1. What is Diversification?
The first rule of finance is that investing involves risk. Returns are never guaranteed, and investors should pay specific attention when choosing stocks and other securities.
The major types of risks that an investor is exposed to are inflation rate risk, business risk, political risk, liquidity risk, interest rate risk, foreign investment risk, and default risk.
- Inflation rate risk refers to risks that unexpected inflation could significantly impact the purchasing power of a currency.
- Business risk is the risk that a company would not operate as efficiently as expected because of internal problems or external threats like an introduction of a better product by a competitor.
- Political risk refers to the risk of an unfavourable political situation for investment in a particular country.
- Liquidity risk is the risk that an investor will not be able to quickly sell their securities in the market at the fair market price.
- Interest rate risk is the risk that a change in interest rates could impose on a particular investment. For instance, an increase in interest rates leads to a decrease in bond prices, so a bondholder’s return would be compromised in such an event.
- Foreign investment has many risks involved, one of which could be a change in the exchange rate, which could decrease an investor’s returns in their currency.
- Default risk is the risk that a company will not be able to pay its obligations to the investors.
These risks could be classified into two broad categories – risks associated with a particular company’s performance (known as unsystematic risk) and risks associated with the economy as a whole (systematic risk). Thus, if an investor has positions in many different companies, they are effectively reducing the company-specific risk, but they cannot reduce the systematic risk because this risk affects all companies. This practice of reducing the unsystematic risk is called diversification. Investors should diversify their portfolios by holding a variety of stocks, bonds, and other securities to make sure that a drop in the price of any individual holding will not impact their returns significantly.
There are multiple ways of calculating risk. The most commonly used is the standard deviation of a security’s returns. Standard deviation is a statistical term that measures how dispersed the values in a particular set of numbers are from the mean. The higher the standard deviation of the returns, the more volatile they are, and thus the higher the risk that an investor assumes by holding the given security. Industry professionals also use another way of measuring risk called “beta”. Beta (which comes from the Greek letter β) relates the volatility of a stock or a portfolio to the volatility of the overall market. A beta of one means that the stock moves in perfect relation to the market, while a beta of more than one means that the stock’s returns are more volatile than the overall market. That is, if a stock’s beta is 1.2 and the overall market increases by 1%, the stock should theoretically have a return of 1.2*1%=1.2%. A beta of less than one signifies more stable security that is less impacted by general swings in the market, and a stock with a beta of less than zero means that the stock moves opposite to the market. In reality, because of the systematic risk that affects all companies, there are rarely stocks that move opposite to the market and have a negative beta. A notable exception to this rule is gold which historically has been considered a zero-beta asset.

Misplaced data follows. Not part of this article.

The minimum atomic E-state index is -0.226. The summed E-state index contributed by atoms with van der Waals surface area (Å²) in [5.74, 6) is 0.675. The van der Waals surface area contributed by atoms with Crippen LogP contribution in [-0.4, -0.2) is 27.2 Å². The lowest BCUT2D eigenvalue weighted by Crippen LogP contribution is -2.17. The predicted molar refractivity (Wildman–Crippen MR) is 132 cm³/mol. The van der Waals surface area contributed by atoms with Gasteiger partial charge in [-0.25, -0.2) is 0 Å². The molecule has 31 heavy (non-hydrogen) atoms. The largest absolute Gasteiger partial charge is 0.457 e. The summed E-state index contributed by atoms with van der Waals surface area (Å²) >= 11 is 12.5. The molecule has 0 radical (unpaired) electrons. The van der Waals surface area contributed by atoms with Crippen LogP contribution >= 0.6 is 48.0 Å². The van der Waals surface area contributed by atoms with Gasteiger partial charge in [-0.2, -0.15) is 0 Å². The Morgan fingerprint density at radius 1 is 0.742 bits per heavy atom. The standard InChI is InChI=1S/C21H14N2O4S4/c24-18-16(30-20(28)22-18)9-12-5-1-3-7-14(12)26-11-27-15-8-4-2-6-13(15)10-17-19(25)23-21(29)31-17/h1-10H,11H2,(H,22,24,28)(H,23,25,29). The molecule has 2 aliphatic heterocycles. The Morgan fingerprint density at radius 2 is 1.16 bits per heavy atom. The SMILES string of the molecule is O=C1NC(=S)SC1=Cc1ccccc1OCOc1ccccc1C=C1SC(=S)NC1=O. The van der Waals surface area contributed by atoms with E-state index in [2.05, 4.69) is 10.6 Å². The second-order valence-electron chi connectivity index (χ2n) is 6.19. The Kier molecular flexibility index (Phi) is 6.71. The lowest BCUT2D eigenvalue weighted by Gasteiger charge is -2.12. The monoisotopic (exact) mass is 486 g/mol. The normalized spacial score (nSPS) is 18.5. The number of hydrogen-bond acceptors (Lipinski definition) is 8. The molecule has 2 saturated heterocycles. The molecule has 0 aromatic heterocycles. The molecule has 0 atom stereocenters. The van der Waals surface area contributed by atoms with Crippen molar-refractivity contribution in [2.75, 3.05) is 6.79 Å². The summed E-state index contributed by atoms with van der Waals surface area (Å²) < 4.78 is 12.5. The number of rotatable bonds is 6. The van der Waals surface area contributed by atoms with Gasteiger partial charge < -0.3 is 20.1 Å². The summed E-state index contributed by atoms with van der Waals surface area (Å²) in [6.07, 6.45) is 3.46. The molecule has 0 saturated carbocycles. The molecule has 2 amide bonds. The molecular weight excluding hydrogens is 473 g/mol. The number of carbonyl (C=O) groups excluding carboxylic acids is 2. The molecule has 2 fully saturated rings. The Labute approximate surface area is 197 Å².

2. Risk by Asset Class
Risk is closely associated with return. In general, the riskier the asset, the higher the return. This logic stems from the fact that investors should be compensated with a higher return for bearing higher risks.
Different asset classes carry different risks. The least risky assets are the Treasury Bills (short term bonds issued by the Canadian government). They are usually considered to be “risk-free”, and their return is used as a benchmark for the short-term inflation rate. In general, bonds issued or guaranteed by the federal, provincial, and municipal governments tend to be least risky, and bonds with shorter duration tend to be less risky than similar bonds with longer duration because economic conditions could change more in the long-term. Corporate bonds tend to be a bit riskier than government bonds because they include default risk (the government is essentially free of default risk). Thus, bonds issued by more stable companies (well-established with sufficient cash inflows and income) will be less risky that smaller growth companies for which the probability of default is considerably higher. The level of bond risk is most commonly reflected by the bond ratings performed by analytics companies like Moody’s and Standard and Poor’s. Bonds rated Aaa (or AAA) have the highest rating and the lowest risk. Bonds with ratings of Baa (or BBB) and higher are referred to as investment grade and carry low to moderate risks. Ratings below that are considered junk (or speculative) since they involve a lot of risk. A short guide to the bond ratings can be found in Table 1 below.
Table 1. Moody’s and Standard and Poor’s Bond Ratings
Equities are the riskiest asset class, and their expected return is also the highest. Bonds are usually guaranteed by a pledge on assets of the company, and bondholders are paid first in case of bankruptcy, while shareholders are entitled only to residual claims on whatever is left after bondholders are compensated. Stocks also do not pay regular interest like bonds, and the dividends they may wish to pay are up to the discretion of management; thus, they are uncertain.
3. How to Achieve Good Diversification?